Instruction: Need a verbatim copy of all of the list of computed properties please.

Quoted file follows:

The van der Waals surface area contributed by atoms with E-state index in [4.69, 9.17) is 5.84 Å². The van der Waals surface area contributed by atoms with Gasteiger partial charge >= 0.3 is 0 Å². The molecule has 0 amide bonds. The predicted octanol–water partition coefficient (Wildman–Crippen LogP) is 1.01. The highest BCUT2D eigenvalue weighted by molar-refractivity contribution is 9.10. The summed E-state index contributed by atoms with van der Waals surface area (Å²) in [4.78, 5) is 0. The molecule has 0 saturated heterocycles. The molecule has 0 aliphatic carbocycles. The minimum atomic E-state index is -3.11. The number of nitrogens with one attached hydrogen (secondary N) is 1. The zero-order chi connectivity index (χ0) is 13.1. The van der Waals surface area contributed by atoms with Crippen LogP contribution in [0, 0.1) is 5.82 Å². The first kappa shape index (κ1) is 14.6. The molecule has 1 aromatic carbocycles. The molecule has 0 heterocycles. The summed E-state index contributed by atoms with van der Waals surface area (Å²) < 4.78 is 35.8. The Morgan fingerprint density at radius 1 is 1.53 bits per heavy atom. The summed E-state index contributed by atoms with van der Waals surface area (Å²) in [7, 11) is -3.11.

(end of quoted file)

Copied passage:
The van der Waals surface area contributed by atoms with E-state index in [4.69, 9.17) is 5.84 Å². The van der Waals surface area contributed by atoms with Gasteiger partial charge >= 0.3 is 0 Å². The molecule has 0 amide bonds. The predicted octanol–water partition coefficient (Wildman–Crippen LogP) is 1.01. The highest BCUT2D eigenvalue weighted by molar-refractivity contribution is 9.10. The summed E-state index contributed by atoms with van der Waals surface area (Å²) in [4.78, 5) is 0. The molecule has 0 saturated heterocycles. The molecule has 0 aliphatic carbocycles. The minimum atomic E-state index is -3.11. The number of nitrogens with one attached hydrogen (secondary N) is 1. The zero-order chi connectivity index (χ0) is 13.1. The van der Waals surface area contributed by atoms with Crippen LogP contribution in [0, 0.1) is 5.82 Å². The first kappa shape index (κ1) is 14.6. The molecule has 1 aromatic carbocycles. The molecule has 0 heterocycles. The summed E-state index contributed by atoms with van der Waals surface area (Å²) < 4.78 is 35.8. The Morgan fingerprint density at radius 1 is 1.53 bits per heavy atom. The summed E-state index contributed by atoms with van der Waals surface area (Å²) in [7, 11) is -3.11.